Don Antonio

The following poem just says it all for me.  It took a long time find the place of acceptance of “what is” in life.  Once tasted I realised the answer to  living with that elusive ” inner peace” was trying to achieve acceptance in all areas of my life and day to day life’s challenges.

Whatever life brings up for us, know that its arisen because we have something to learn from it, learn to see the gifts in all and every situation.

The poem is by RUMI, the famous Sufi poet who died in 1273; he states very clearly just what I am trying to say, he says it far more eloquently than I ever could,

THE GUEST HOUSE

This being human is a guest house.

Every morning a new arrival.

A joy, a depression, a meanness,

some momentary awareness comes

As an unexpected visitor.

Welcome and entertain them all!

Even if they’re a crowd of sorrows,

who violently sweep your house

empty of its furniture,

still treat each guest honorably.

He may be clearing you out

for some new delight.

The dark thought, the shame, the malice,

meet them at the door laughing,

and invite them in.

Be grateful for whoever comes,

because each has been sent

as a guide from beyond.

RUMI

Oblivious – detail – Carol Gearing


Time is like a river

June 14, 2010

The Stone Child

June 14, 2010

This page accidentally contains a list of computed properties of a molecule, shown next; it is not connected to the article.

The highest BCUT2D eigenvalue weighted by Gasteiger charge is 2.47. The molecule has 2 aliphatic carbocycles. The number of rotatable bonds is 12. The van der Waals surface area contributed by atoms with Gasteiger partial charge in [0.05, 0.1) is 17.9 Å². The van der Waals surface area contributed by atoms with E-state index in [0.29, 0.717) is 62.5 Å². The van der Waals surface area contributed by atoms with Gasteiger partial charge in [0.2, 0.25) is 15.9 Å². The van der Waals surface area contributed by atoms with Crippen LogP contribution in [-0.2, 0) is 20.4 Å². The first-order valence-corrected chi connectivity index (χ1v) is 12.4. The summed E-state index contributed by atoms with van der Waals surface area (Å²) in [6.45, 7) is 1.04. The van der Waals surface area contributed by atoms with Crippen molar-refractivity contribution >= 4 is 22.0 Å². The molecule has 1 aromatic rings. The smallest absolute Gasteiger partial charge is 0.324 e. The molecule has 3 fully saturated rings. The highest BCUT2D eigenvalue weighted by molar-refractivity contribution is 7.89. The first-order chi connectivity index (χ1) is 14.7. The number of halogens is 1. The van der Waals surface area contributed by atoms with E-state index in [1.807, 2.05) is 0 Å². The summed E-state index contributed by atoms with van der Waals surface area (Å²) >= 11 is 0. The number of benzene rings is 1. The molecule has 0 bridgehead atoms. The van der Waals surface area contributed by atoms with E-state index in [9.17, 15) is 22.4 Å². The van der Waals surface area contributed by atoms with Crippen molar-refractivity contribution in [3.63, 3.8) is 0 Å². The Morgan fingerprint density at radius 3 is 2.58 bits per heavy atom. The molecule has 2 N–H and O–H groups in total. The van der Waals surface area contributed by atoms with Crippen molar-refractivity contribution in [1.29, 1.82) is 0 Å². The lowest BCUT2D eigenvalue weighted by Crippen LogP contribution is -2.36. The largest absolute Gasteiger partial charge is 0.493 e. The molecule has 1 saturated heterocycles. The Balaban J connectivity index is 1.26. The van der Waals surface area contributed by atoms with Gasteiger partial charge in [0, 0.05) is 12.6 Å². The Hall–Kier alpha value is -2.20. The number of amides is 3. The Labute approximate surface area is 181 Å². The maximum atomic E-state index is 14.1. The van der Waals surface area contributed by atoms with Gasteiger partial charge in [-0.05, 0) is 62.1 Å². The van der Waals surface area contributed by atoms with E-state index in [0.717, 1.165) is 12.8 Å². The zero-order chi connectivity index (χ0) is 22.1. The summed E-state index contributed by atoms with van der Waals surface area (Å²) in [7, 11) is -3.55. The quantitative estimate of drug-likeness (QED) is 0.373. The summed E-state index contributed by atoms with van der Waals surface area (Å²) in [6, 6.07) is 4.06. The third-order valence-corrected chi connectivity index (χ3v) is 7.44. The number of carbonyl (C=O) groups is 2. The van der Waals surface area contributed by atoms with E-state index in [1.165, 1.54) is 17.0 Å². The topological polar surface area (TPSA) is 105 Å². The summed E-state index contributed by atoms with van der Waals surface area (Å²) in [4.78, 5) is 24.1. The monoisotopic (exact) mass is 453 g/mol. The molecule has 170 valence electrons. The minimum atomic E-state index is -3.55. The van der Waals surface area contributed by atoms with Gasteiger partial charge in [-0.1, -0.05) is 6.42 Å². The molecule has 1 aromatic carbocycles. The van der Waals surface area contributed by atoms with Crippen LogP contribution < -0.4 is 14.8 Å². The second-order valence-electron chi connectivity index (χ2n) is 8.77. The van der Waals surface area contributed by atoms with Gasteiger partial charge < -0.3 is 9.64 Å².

The original abandonment, the original abuse, the original horror has some reason and meaning in it. It is not senseless. It is not like being run down like a dog on the highway. Its meaning most often is the development of tremendous strength, tremendous power, tremendous intuition. And I will tell you frankly that most of the people who are the greatest healers living on the face of this earth are unmothered children. One of the great gifts of the unmothered child – and also the healer, and the writer and the musician and all those in the arts who live so close with their ear against the heartbeat of the archetypal unconscious – one of their strongest aspects is intuition.”

Be proud of your scars. They have everything to do with your strength, and what you’ve endured. They’re a treasure map to the deep self.”

Quotes and story from WARMING THE STONE CHILD by CLARISSA PINKOLA ESTES

THE FOLLOWING STORY IS AN OLD INUIT TALE – Told by Clarissa Pinkola Estes on Audio CD  Warming the Stone child.  I recommend this , you can find it here

There was an orphan that was so lonely and so hungry that no one wanted to be near him.  His mouth was open all the time and his teeth were always showing and tears were always running down from his eyes, and he was so wild with hunger that they had to tie him in the entrance to one of the skin houses so he’d not try to eat the hunters on their way to the seal hunt; that’s how hungry he was.